I’m a Slacker
We first saw a slackline in operation in Bern, Switzerland. Across from the lovely boutique hotel we stayed at was an army barracks and a treelined park. In the evening, the lines would come out and I was pretty curious. I assumed it was like a high-wire, Nik Wallenda style, but did some research (asked the lady at the front desk) and discovered it was a slackline. The guys walking them in the park made it look easy and I thought we’d have some family fun trying so it went on the Christmas list for Shaggy. We put it up at the cottage in May of 2017. We tried it each several times. It was taken down in September 2017 after only seeing action in May and hasn’t seen a tree since. Until now.
It always bothered me that I couldn’t “get it.” I filed that in the corner of my brain that I reserve for all my failures/learning experiences. I locked the door and threw away the key in a defiant nod to denial.
Then the door opened and I saw my glaring failure eying me up. I think it was when I opened the door to retrieve my knitting story (also a failure back in the day) that the slackline reappeared in my working brain away from the jail cell it was supposed to serve its sentence in. Ugh. Guess I’ll have to try again.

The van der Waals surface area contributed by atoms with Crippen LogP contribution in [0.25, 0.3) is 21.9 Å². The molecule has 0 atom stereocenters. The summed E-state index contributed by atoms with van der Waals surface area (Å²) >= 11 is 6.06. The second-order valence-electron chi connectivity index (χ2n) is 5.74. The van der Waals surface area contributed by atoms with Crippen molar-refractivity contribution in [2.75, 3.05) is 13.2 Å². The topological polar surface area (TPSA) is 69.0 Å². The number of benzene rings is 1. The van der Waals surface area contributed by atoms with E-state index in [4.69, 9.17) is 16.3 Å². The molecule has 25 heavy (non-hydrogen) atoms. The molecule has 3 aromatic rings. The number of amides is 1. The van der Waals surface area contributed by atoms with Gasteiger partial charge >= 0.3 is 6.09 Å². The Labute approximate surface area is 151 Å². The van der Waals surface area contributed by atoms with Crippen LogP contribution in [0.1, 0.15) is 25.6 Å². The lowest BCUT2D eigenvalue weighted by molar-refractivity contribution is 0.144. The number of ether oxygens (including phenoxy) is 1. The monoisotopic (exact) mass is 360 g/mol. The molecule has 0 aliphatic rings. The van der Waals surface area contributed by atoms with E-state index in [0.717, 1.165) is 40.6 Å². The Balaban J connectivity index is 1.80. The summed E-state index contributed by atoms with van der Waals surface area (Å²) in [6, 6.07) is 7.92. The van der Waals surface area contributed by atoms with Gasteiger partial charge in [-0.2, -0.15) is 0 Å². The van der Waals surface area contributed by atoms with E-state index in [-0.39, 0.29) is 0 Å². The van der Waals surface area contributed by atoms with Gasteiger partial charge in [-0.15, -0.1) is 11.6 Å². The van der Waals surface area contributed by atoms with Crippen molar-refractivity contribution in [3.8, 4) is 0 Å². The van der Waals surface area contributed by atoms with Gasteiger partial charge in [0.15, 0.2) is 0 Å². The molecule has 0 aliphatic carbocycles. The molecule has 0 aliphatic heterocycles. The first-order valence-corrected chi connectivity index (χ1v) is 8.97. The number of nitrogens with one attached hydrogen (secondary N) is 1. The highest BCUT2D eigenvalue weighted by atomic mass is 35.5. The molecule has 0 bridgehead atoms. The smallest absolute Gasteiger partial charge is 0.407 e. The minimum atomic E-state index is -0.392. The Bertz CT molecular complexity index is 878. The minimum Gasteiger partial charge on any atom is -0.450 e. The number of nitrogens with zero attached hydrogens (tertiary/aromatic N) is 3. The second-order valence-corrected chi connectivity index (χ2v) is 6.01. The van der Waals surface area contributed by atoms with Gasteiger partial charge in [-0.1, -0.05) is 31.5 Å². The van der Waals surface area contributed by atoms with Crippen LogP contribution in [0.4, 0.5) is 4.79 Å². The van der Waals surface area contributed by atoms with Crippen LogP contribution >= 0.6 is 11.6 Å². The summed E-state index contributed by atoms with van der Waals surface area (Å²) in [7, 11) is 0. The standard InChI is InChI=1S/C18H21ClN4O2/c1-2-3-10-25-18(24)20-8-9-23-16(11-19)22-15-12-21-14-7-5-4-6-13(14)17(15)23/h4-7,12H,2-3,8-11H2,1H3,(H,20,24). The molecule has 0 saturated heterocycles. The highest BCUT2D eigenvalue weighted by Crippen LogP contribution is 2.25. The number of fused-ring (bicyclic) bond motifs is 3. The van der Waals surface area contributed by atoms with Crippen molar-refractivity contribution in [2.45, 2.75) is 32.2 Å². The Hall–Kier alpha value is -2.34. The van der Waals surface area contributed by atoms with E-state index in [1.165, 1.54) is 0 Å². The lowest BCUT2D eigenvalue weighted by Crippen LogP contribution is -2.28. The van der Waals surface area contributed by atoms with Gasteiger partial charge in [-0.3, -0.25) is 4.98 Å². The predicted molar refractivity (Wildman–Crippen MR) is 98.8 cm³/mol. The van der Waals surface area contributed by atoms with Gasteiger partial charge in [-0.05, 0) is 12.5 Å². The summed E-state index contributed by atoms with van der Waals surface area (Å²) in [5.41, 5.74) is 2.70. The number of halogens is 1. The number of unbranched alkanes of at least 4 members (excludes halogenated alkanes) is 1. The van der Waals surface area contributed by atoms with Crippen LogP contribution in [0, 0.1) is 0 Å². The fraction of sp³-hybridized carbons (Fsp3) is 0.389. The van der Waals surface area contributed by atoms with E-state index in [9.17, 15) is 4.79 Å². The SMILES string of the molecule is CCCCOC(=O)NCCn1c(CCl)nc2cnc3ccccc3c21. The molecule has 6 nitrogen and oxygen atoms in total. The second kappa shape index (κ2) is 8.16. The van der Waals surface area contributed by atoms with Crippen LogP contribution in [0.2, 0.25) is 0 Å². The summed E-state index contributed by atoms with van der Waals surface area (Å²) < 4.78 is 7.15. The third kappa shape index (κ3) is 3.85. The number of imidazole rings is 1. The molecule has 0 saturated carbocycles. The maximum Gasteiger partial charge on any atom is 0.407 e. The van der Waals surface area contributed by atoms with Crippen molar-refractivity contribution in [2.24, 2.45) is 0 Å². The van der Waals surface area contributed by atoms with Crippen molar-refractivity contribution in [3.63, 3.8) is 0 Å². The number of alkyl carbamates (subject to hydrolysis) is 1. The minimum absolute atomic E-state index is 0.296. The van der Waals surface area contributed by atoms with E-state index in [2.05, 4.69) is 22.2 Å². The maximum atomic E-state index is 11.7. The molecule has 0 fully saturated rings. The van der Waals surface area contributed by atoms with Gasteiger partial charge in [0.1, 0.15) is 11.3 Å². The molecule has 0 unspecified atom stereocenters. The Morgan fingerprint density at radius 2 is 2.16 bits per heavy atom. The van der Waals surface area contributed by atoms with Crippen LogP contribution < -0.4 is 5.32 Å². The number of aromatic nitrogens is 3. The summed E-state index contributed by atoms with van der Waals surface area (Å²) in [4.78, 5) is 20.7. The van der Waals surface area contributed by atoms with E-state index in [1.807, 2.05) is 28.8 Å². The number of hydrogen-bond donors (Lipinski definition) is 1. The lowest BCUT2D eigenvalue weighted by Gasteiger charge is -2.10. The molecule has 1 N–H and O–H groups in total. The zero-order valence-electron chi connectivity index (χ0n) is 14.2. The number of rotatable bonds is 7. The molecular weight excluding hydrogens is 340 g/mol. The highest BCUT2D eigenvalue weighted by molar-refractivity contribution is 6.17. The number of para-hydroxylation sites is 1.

This time, we consulted some pros and got the real scoop on what to do. First thing not to do, hold on to someone. Oops. The second no-no is turning your feet out like ducks. Strike two. The third item that needed to be corrected was how tight the line was; we had to stop tightening the line to the point you could bounce a quarter off it. It is called “slack” line for a reason. No wonder we put the line away. We were already at three strikes and there was a fourth. Stop looking at your feet!
Thanks to our new friends at Toronto Slackline, now I know HOW to slackline, but that doesn’t mean I’m any good at it. Like most new skills, it takes some practice. Whenever it is not raining, I take 5 minutes or more to give it a go. It is not as intimidating (or as shaky) as it was in the beginning and I am starting to have fun. Not just the fun of trying something new, but the fun of gathering a new skill/party trick.
Slackliners are a pretty inclusive and open community. If you see people walking the lines in parks in your area, don’t hesitate to ask for a try and some tips. That’s how I started back up and everyone has been more than generous to share their passion. As an aside, it would be almost impossible to hurt yourself slacklining a foot from the ground and if it was possible, you know I would have done that for you already so I give it the safe stamp of approval. ?
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